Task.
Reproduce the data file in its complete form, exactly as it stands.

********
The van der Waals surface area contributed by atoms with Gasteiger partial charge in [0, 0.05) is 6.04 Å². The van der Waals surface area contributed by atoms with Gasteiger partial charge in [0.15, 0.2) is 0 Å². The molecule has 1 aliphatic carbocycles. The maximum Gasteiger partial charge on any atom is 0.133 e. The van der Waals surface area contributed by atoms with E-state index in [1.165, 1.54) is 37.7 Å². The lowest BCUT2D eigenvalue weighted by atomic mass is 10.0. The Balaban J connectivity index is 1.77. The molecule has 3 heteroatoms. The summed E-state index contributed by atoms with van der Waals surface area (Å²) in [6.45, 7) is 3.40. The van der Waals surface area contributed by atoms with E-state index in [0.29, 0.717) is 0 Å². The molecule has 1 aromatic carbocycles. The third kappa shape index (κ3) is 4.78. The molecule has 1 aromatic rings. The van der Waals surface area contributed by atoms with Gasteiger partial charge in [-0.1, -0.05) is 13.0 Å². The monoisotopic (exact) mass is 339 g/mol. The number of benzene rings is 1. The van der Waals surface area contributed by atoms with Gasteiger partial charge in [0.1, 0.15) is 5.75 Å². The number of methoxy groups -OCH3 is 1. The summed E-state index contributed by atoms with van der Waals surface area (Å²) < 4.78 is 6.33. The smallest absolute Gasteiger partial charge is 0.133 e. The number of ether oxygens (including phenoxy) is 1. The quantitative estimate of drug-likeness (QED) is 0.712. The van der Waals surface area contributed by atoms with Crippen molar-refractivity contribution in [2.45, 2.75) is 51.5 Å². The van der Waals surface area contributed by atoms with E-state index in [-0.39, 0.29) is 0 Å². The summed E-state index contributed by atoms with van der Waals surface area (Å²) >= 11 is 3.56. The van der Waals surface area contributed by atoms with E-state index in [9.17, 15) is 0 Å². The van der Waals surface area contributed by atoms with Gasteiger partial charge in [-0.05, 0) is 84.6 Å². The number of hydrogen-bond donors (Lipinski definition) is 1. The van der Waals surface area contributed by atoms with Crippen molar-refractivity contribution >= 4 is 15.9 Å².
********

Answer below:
The van der Waals surface area contributed by atoms with Gasteiger partial charge in [0, 0.05) is 6.04 Å². The van der Waals surface area contributed by atoms with Gasteiger partial charge in [0.15, 0.2) is 0 Å². The molecule has 1 aliphatic carbocycles. The maximum Gasteiger partial charge on any atom is 0.133 e. The van der Waals surface area contributed by atoms with E-state index in [1.165, 1.54) is 37.7 Å². The lowest BCUT2D eigenvalue weighted by atomic mass is 10.0. The Balaban J connectivity index is 1.77. The molecule has 3 heteroatoms. The summed E-state index contributed by atoms with van der Waals surface area (Å²) in [6.45, 7) is 3.40. The van der Waals surface area contributed by atoms with E-state index in [0.29, 0.717) is 0 Å². The molecule has 1 aromatic carbocycles. The third kappa shape index (κ3) is 4.78. The molecule has 1 aromatic rings. The van der Waals surface area contributed by atoms with Gasteiger partial charge in [-0.1, -0.05) is 13.0 Å². The monoisotopic (exact) mass is 339 g/mol. The number of benzene rings is 1. The van der Waals surface area contributed by atoms with Gasteiger partial charge in [0.1, 0.15) is 5.75 Å². The number of methoxy groups -OCH3 is 1. The summed E-state index contributed by atoms with van der Waals surface area (Å²) < 4.78 is 6.33. The smallest absolute Gasteiger partial charge is 0.133 e. The number of ether oxygens (including phenoxy) is 1. The quantitative estimate of drug-likeness (QED) is 0.712. The van der Waals surface area contributed by atoms with Crippen molar-refractivity contribution in [2.45, 2.75) is 51.5 Å². The van der Waals surface area contributed by atoms with E-state index in [-0.39, 0.29) is 0 Å². The summed E-state index contributed by atoms with van der Waals surface area (Å²) >= 11 is 3.56. The van der Waals surface area contributed by atoms with E-state index in [9.17, 15) is 0 Å². The van der Waals surface area contributed by atoms with Gasteiger partial charge in [-0.05, 0) is 84.6 Å². The number of hydrogen-bond donors (Lipinski definition) is 1. The van der Waals surface area contributed by atoms with Crippen molar-refractivity contribution >= 4 is 15.9 Å².